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Vice President's Blog - 11 May 2020

The outbreak of COVID-19 has been devastating and disruptive writes Vice President Martin Kennedy.

As farmers, we have been fortunate to be able to continue to carry out our work producing food for the nation, but we are conscious of the loss and disruption this crisis has caused many.

The inevitable postponing of events, including COP26, and delays to climate change legislation are welcome and crucial steps that allow us to focus on protecting public health and saving lives.

But this does not mean we should forget about our responsibility to respond to climate change.



Since 1990, emissions from Scottish agriculture have reduced by almost 30 per cent and protected the carbon stocks in soils on our arable land. This highlights the important role farmers play in sequestering carbon and protecting and promoting a healthy environment.

But the fact remains that agriculture is a source of greenhouse gas emissions. That is why NFUS recognises the risk climate change poses and why we are committed to continue playing an active role in tackling it.

We want to see an approach to mitigate climate change that also enhances biodiversity and drives benefits for food production and for our landscapes and communities.

We need to take opportunities to adopt management and measurement tools. We know that this can bring win-win solutions: small changes to more efficient farming methods can cut greenhouse gases per unit of food produced while delivering financial wins for farm businesses.

We must continue to make decisions based on the most relevant and up-to-date scientific evidence. It is crucial that we are not selective with our approach – even if we discover things that don’t seem at first to be to our liking.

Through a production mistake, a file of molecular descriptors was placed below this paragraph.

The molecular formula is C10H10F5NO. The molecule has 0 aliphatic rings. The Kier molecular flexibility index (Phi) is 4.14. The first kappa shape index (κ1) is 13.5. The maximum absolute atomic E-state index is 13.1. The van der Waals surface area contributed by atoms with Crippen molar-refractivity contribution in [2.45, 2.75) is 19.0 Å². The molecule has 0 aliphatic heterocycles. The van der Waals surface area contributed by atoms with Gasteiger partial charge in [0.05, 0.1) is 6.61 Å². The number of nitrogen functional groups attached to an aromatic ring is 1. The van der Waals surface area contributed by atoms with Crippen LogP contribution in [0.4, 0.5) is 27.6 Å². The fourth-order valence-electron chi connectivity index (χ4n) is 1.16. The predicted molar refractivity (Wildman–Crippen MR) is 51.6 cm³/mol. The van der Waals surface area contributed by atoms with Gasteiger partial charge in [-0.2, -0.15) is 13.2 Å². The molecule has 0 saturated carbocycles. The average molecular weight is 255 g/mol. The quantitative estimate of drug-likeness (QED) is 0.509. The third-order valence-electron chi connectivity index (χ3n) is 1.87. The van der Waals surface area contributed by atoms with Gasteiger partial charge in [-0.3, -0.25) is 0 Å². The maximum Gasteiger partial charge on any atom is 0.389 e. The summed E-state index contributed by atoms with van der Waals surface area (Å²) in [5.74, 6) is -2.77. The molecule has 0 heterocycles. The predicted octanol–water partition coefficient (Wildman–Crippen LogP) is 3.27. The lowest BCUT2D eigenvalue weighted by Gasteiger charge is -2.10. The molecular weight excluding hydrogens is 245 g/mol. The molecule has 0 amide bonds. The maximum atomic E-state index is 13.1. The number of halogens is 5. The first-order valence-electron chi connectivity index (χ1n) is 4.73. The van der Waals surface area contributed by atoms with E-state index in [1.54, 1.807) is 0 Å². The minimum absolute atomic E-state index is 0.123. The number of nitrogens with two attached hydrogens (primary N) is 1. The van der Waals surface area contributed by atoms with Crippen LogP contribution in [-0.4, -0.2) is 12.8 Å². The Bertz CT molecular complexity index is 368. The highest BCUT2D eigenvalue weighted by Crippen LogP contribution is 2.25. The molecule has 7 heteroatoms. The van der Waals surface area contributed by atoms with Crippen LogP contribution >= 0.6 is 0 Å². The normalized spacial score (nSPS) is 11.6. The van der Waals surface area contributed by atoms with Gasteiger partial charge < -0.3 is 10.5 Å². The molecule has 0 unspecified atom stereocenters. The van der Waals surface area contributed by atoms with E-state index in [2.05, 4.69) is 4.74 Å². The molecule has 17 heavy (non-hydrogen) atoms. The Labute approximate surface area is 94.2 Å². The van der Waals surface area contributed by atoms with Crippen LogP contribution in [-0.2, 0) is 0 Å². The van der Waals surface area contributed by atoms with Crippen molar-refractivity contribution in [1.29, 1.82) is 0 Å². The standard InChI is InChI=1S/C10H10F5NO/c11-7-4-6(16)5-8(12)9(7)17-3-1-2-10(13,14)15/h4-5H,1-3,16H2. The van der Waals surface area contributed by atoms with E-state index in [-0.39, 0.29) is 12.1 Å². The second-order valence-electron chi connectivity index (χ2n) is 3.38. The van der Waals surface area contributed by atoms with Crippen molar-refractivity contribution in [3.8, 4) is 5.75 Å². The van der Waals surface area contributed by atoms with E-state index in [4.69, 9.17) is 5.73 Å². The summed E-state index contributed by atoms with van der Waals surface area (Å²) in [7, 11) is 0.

Our work at NFUS in partnership with the Scottish Environment, Food and Agriculture Research Institutes (SEFARI) has looked to bring clarity on the impact Scottish agriculture has on the climate.

This work, which will be published over the coming weeks, summarises current knowledge and shows an accurate picture of agriculture, highlighting where there is certainty and areas where we need more research.

We know that recovery from Covid-19 will present unique challenges for all of society, businesses, and government.

Despite this uncertainty, Scottish farmers remain committed to producing high quality food in a way that reduces our carbon footprint and protects the environment.

Scotland is already recognised as being well ahead of the curve when it comes to climate change, and so long as we continue to drive positive measures to improve our position, market opportunities for our products can only increase.

Author: Martin Kennedy

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About The Author

Martin Kennedy

Martin Vice President of NFU Scotland and is a tenant farmer in Highland Perthshire and farms with his wife Jane and three daughters, Jillian, Katrina and Yvonne. They have 600 ewes and 60 cows on the farm rising from 800ft to over 2,500ft. Martin served two years as Highland Perthshire branch chairman, before representing East Central region on the LFA committee in 2009. Martin then went on to be vice chairman then chaired the committee for three years. He has served as Vice President of NFUS for two years and is currently sitting on his third.

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